Tuesday, February 22

FREE MOJTABA AND ARASH !!!

As I have been reporting in previous posts, a harsh, government-led crackdown in Iran on Internet users, particularly bloggers and blogger-journalists, has been underway for some time now and has grown increasingly more intense in recent months. I have committed to make this among the short list of issues that I frequently post on, as government repression of freedom of expression in cyberspace is a serious issue and a patent violation of Article 19 of the United Nation's "Universal Declaration of Human Rights."

In this earlier post, I provided a link to what I termed a must-read article which lays out five key recommendations for online free expression in anticipation of the "World Summit on the Information Society" (WSIS). Read these recommendations and use them as a backdrop for what follows in this post, so you'll have a clear idea of what ought to be the reality in Internet use in all countries versus what it is, regrettably, in some, most notably Iran. The sad fact is that under the repressive constraints of tyrannical governments, bloggers and cyberjournalists do not enjoy the freedoms that we in America and other western democracies enjoy and take for granted. Indeed, this very post could land me in jail, and facing a long prison sentence, were I Iranian and publishing this in my homeland.

What first got my attention focused on this problem was the chilling tale of Farous Farzami (her pseudonym) -- an Iranian journalist jailed and interrogated for 36-days, released, and now awaiting trial if she hasn't already been returned to prison. But hers is in no way an isolated case, but rather illustrative of what's taking place in Iran and with alarming frequency.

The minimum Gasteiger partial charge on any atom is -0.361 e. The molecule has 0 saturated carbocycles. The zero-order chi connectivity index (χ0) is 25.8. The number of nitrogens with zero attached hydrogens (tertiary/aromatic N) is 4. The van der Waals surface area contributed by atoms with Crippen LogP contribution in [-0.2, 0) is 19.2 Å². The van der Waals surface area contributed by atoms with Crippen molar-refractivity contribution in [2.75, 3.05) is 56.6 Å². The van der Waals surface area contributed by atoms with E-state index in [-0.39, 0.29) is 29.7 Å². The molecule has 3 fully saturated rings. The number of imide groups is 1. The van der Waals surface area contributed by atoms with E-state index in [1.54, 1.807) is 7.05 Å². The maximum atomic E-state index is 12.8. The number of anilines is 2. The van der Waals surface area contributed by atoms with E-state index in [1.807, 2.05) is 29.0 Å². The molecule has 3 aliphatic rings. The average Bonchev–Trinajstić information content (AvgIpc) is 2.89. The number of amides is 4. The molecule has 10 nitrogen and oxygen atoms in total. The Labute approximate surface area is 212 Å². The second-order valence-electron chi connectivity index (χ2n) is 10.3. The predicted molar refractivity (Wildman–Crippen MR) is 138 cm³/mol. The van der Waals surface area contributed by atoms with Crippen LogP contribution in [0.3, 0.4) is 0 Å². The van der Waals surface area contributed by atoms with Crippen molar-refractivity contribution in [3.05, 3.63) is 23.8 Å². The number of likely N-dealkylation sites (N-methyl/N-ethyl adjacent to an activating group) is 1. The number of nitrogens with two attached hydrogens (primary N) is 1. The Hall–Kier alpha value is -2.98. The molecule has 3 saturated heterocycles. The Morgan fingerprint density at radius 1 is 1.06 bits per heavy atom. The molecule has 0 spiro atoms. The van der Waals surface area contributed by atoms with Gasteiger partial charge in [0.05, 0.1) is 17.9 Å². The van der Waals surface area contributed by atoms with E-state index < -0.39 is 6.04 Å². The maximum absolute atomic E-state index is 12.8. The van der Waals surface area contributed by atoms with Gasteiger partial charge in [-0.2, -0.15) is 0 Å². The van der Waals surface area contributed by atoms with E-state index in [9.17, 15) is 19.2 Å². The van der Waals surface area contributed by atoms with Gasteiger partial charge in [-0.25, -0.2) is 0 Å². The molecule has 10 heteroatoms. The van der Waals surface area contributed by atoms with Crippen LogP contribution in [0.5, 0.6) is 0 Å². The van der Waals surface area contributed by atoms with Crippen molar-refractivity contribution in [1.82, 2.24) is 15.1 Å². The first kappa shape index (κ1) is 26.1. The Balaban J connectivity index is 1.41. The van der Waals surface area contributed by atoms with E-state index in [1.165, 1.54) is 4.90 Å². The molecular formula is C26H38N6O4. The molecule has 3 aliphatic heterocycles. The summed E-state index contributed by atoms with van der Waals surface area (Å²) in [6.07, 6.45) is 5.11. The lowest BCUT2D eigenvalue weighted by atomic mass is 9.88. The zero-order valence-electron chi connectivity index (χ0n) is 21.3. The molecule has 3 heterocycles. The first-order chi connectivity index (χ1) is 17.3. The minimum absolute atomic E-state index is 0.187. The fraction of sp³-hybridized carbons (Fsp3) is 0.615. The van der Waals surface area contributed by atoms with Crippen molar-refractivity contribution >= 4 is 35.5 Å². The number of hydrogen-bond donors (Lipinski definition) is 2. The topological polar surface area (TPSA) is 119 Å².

Which brings me to bloggers Motjaba Saminejad and Arash Sigarchi and a commitment by many in the blogosphere to dedicate today -- February 22nd -- to a focus on their plights in order to bring pressure to bear on the Iranian government to cease and desist in the harrassment and jailing of these two men. The link I just provided, the "Committee To Protect Bloggers," will give you background information on these two Iranian bloggers, tell you about how they were jailed, and suggest ways in which you can participate in this concerted effort to free them and others like them in Iran.

As bloggers, is it not our obligation to go to bat for those being oppressed for doing the very thing many of us do each and every day -- write our opinions and publish them on the Internet, freely and without fear that we'll be whisked off to jail?